As okay as it is to grieve, it’s equally okay to do so on your own terms, in your own style. There is no copy and paste way to overcome a loss. Once you learn to make it your own, the sooner you can get back to life. The sooner you realize that your spouse is facing this in a way unique to them, the sooner you can assure that your marriage will not only survive, but be reinforced by your compassion and empathy for one another.
Not your identity…
I say this with a sincere (perhaps tough love) tone: do not let your grief or the loss of your loved one consume you. If it lights a fire under you to write a book, raise awareness, or start a charity, then by all means, fuel the fire of your child’s legacy. But, if years later, you’re still devastated from losing your loved one, please let me encourage you to resume living.
You are worth so much more than residing in a state of tragedy. This world is too beautiful to simply pass through. You have an opportunity to do what your loved one can no longer do and I don’t mean just functioning and breathing. You owe it to yourself to recover; to dream; to love. You owe it to those who aren’t able to live to go out and live a life worth living.
We owed our recovering to Sophia as you owe your lost loved one. But most importantly, you owe it to you. It’s okay to take as long as you need, but you cannot give up living because your loved one is gone.
Grief is what you feel, not who you are.
Love them always…
There’s good news in the entirety of this grieving process. Days become easier. A sense of self is regained. Eventually, normal gets pretty close to normal again.
I said above that you should move on, but know that you can also flourish without forgetting. Moving on doesn’t mean leaving everything behind. You will always be entitled to cherish their memories; to ugly cry when a song plays on the radio. You can remember, sob, laugh, and love them until the end of all your days. For every day that the sun rises, love them.
Love them forever . . . love them always.
But not without hope…
I don’t know that recovery is possible without taking control of your daily struggles and learning to love and give of yourself again. It takes effort; fueled by hope.
Keep your sights set on better days. Believe that you are deserving. You can’t accept better tomorrows if you don’t believe you deserve it. You can’t prepare for them if your heart is lost among yesterdays.
My wife and I buried our heads in the sand for a year before trying to have more children. We felt it was an adequate amount of time to give ourselves, yet, to also honor Sophia without rushing to move on. In that year, we focused on one another and let “Sophie Days” come as they may. Know that when I speak of hope, and learning to live again, I pour my heart out to you because while we’ve experienced the worst of life, I believe we now experience the very best.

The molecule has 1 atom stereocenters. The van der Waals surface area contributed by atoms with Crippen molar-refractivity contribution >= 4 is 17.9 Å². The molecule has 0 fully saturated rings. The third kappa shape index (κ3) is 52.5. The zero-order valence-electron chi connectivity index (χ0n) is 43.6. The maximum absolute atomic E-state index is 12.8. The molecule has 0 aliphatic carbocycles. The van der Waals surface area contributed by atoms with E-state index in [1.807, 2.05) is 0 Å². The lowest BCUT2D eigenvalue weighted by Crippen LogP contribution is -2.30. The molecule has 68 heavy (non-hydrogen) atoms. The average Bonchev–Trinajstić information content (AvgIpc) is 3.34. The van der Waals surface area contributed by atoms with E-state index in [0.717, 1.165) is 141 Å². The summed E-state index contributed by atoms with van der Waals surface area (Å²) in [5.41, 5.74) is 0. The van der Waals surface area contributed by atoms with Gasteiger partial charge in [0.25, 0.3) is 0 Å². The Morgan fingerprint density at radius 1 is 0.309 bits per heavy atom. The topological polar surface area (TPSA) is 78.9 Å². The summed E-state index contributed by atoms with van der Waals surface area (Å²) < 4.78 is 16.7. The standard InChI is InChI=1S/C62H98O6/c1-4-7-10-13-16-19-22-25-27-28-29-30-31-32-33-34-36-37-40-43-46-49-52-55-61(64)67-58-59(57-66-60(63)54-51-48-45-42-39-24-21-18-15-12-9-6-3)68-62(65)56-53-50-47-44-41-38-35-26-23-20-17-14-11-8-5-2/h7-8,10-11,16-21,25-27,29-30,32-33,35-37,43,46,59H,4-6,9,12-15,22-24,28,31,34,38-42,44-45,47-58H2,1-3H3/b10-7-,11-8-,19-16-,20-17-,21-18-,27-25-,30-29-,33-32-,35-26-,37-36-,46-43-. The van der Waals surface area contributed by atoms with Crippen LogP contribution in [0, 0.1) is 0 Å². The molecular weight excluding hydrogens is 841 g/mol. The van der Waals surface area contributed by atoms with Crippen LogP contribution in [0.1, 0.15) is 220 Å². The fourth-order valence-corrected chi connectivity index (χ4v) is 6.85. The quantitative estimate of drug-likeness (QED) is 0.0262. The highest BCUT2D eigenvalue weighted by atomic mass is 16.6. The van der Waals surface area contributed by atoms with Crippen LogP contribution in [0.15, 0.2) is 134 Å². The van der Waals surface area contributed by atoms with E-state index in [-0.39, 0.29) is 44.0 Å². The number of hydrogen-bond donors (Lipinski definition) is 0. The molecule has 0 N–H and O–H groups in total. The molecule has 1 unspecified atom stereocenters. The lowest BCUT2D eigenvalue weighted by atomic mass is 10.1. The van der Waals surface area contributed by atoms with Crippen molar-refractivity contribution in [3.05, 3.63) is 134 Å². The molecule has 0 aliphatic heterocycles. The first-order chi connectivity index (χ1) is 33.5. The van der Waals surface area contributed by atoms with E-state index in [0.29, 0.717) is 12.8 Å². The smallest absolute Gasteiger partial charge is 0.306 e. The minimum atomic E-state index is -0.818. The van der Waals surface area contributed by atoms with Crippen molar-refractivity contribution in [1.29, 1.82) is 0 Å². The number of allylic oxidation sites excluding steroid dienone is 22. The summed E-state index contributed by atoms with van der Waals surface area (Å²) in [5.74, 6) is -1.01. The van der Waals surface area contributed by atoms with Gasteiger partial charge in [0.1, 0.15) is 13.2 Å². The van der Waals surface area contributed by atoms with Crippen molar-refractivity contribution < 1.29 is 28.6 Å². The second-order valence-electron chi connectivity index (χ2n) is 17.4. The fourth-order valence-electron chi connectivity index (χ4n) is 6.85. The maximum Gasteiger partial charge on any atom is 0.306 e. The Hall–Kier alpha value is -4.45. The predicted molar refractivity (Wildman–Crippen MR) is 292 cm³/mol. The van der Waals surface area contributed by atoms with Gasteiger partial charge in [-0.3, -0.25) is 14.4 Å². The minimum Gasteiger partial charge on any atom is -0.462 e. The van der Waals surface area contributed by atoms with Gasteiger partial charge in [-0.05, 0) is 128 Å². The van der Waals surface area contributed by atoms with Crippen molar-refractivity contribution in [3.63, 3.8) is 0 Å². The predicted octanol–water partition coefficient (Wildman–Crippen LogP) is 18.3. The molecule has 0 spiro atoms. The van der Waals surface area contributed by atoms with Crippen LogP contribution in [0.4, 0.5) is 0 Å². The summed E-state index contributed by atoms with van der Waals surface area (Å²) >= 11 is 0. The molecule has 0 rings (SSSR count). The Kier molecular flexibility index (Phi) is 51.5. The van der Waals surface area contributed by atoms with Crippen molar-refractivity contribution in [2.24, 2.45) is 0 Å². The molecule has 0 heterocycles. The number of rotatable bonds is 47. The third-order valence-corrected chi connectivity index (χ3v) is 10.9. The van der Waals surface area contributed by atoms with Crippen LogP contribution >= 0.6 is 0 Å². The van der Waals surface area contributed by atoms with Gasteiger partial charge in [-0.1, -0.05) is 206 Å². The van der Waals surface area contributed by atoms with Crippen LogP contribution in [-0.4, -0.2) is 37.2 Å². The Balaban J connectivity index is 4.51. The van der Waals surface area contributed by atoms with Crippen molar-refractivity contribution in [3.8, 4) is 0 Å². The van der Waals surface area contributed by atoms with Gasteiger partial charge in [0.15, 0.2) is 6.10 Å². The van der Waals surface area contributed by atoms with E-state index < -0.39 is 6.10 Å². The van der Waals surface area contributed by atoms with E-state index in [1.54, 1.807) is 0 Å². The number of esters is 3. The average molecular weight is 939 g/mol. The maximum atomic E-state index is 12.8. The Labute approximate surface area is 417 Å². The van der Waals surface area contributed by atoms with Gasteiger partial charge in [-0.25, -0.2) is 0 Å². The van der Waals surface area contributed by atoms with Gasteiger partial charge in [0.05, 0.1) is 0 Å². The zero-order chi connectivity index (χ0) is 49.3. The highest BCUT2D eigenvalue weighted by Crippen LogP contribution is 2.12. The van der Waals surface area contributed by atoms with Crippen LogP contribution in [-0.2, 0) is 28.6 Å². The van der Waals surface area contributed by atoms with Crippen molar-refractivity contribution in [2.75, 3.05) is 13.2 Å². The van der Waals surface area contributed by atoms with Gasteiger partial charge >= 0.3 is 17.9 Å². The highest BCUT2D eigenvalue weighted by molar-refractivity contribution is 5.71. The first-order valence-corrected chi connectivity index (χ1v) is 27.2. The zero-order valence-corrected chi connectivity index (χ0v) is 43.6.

Not only have we learned to live with our loss, we’ve also been blessed with three more little girls. As a father, I know that I love those little girls more because of the one I’ve lost. In grieving, yet, hoping for better days, we’ve now flourished in having a bigger (healthier) family than we could’ve ever imagined after Sophia died.
Grief hurt for a while, but after long, we found normal again. And truthfully, the new normal is somewhat better with deeper perspective, vision, gratitude, and love for my life and family.
For me, that’s Sophia’s legacy . . . that she taught me how to be a father to her little sisters.
I ask you the same my friend. Regardless of how closely you relate to my circumstances, what will your loved one’s legacy be?
Perhaps, just perhaps . . . your loved one’s legacy will be in teaching you how to live again; to love anew.
That life beyond loss . . . is yours.
Nick Rhodes is an “all things adversity” blogger on his site, Matters of a Man’s Heart. He uses much of his own life experience to help guide others through related circumstances-whether it be overcoming addiction, mental illness, child loss, and even incarceration. He also blogs his perspective on his greatest passions faith, family, overcoming day-to-day adversity, and accomplishing life goals.